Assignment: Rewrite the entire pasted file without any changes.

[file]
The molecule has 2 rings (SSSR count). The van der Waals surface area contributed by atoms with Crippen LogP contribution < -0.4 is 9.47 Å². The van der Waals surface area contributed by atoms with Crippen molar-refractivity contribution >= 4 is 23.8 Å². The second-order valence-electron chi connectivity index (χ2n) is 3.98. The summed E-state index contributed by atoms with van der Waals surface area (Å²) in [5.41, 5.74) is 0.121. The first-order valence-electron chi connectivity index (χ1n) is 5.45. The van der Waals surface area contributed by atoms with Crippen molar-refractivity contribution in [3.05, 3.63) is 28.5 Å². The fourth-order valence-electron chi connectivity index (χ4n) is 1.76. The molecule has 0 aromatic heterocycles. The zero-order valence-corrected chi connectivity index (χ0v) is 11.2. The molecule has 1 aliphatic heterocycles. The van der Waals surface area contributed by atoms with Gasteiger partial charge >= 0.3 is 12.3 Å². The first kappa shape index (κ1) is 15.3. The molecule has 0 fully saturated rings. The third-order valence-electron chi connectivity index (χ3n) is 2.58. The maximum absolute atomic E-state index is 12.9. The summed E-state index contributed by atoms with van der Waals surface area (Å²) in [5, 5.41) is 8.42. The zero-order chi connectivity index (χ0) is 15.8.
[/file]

The molecule has 2 rings (SSSR count). The van der Waals surface area contributed by atoms with Crippen LogP contribution < -0.4 is 9.47 Å². The van der Waals surface area contributed by atoms with Crippen molar-refractivity contribution >= 4 is 23.8 Å². The second-order valence-electron chi connectivity index (χ2n) is 3.98. The summed E-state index contributed by atoms with van der Waals surface area (Å²) in [5.41, 5.74) is 0.121. The first-order valence-electron chi connectivity index (χ1n) is 5.45. The van der Waals surface area contributed by atoms with Crippen molar-refractivity contribution in [3.05, 3.63) is 28.5 Å². The fourth-order valence-electron chi connectivity index (χ4n) is 1.76. The molecule has 0 aromatic heterocycles. The zero-order valence-corrected chi connectivity index (χ0v) is 11.2. The molecule has 1 aliphatic heterocycles. The van der Waals surface area contributed by atoms with Gasteiger partial charge >= 0.3 is 12.3 Å². The first kappa shape index (κ1) is 15.3. The molecule has 0 fully saturated rings. The third-order valence-electron chi connectivity index (χ3n) is 2.58. The maximum absolute atomic E-state index is 12.9. The summed E-state index contributed by atoms with van der Waals surface area (Å²) in [5, 5.41) is 8.42. The zero-order chi connectivity index (χ0) is 15.8.